Three Cuts: Balanced Braves down D-backs for 8th straight win

Dale Zanine

It’s fun to tune into Atlanta sports radio and listen to fans gripe about certain aspects of the Braves’ season — whether it’s Fredi Gonzalez’s managerial acumen, the 2-hole in the lineup having a Bermuda Triangle-like feel or how the pitching rotation needs a true No. 1 starter to reach the World Series (apparently Julio Teheran isn’t old enough to be a workhorse).

At various times of the season, the above complaints might have validity.

On the flip side, how would you like to be an Arizona fan right now? Wayyyyyyyy back in March, some national pundits had the Diamondbacks tabbed as serious contenders for the National League West title, or a wild-card slot, at the very least.

The reasons for such optimism: Paul Goldschmidt (36 homers, 125 RBI, 103 runs, 15 steals, .302 batting, .401 OPS in 2013) might have felt jilted out of last year’s National League MVP trophy, stud pitcher Archie Bradley was a relative shoo-in to make the D-backs’ starting rotation and the front office was riding high from executing two deals in the offseason — trading for slugger Mark Trumbo and closer Addison Reed.

And yet, the 2014 campaign has been an unmitigated flop for Kirk Gibson’s Diamondbacks, with the club sitting in dead last in the NL West (36-52) and perhaps needing a substantial upgrade with their pitchers.


The Braves, now winners of eight consecutive games, make the move to Fox Sports 1 for their Saturday clash with the Diamondbacks. First pitch starts at 4:10 p.m. EST.

For example, Josh Collmenter has arguably been the team’s best pitcher this year, entering Friday with respectable tallies with wins (seven), ERA (3.74) and WHIP (1.24).

There was one moment of tension, however: In the eighth inning, Goldschmidt’s RBI double off Braves reliever Jordan Walden trimmed the deficit to 5-2 and thrusted Diamondbacks catcher Miguel Montero into the spot of representing the tying run at the plate.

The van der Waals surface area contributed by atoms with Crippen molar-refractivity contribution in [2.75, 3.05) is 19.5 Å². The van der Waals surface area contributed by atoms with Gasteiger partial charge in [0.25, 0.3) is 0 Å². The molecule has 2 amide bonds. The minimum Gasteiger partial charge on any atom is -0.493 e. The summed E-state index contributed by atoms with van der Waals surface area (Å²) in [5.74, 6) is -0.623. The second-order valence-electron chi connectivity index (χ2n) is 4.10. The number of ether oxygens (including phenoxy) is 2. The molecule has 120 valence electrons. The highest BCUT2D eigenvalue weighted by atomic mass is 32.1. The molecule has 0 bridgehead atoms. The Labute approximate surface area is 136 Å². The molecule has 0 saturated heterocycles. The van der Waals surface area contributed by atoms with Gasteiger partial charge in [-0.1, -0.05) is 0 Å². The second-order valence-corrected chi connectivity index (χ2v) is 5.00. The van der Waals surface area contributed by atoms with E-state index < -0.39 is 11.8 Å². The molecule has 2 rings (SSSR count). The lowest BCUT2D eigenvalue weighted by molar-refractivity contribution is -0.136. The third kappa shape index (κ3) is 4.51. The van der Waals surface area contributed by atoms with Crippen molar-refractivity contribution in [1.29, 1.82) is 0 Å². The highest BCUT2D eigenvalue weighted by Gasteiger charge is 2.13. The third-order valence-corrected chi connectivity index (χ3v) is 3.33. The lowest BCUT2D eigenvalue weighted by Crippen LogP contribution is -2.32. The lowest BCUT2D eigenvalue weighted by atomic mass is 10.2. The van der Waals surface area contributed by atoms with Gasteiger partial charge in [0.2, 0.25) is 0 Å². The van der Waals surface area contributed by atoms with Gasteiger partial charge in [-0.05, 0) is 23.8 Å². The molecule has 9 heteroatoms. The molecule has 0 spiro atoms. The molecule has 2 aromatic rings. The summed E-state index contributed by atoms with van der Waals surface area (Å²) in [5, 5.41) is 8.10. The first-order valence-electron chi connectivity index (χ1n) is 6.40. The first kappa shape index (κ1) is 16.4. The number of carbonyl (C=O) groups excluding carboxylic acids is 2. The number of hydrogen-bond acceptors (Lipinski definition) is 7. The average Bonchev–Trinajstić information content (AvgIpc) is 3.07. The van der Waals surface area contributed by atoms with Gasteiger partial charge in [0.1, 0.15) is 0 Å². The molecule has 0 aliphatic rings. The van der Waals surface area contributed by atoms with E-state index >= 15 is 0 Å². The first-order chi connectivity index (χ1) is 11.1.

But he struck out for the 62nd time this season, effectively ending Arizona’s only major rally of the evening.

It’s been a good six-week stretch for Santana, who allowed just two runs and six hits over 7 1/3 superb innings on Friday — his longest outing since April 9 (season debut vs. Mets).

Since May 31, the veteran pitcher has tallied three wins, a 3.79 ERA, 1.30 WHIP and 38/12 K-BB ratio — a considerable upgrade from the three wretched outings in May that resulted in 17 earned runs allowed.

For the night, Santana never faced more than five Diamondbacks in a single frame; and from innings 3-7 (beginning with a Goldschmidt strikeout to end the 3rd), Santana enjoyed a prolific stretch of 14 hitters and 13 retired — with a walk to former Brave Martin Prado serving as the span’s only glitch.

In fact, Arizona didn’t even make contact at the plate to earn its first run in the 2nd. A Santana wild pitch enabled Prado to score from third base.

"It’s a shame (Santana) gave up two runs — one on a wild pitch and one on a (fielder’s choice)," said Gonzalez in his postgame address. "If not, he might have thrown a shutout today."

The affable and perpetually low-key Santana seemed reasonably content with Friday’s outing, lamenting how "everything’s coming back my way again." But it’s not like his postgame demeanor changes much, through thick and thin.

"I just keep working hard, keep trying to get the ball down in the zone," said Santana, who threw strikes on 67 of his 108 pitches.

Of course, it also helps when you’re operating with a three-run cushion early in a game.

"Every time we (score early) like that, it’s good for me and it’s good for the team," Santana said.

The above statement read a little awkward. After all, there’s no such thing as a bad hitting streak. But when compared to the other streaks from 2007, 2009, 2010 and 2012 … the 2014 version lags behind the group.

Not that Fredi Gonzalez cares much about that.

"He’s hitting the ball well" and getting good bounces now, says Gonzalez. "Earlier in the year, (B.J. was) hitting the ball as hard as I’ve ever seen him hit it."

Here’s the breakdown of the Upton streaks (all career highs):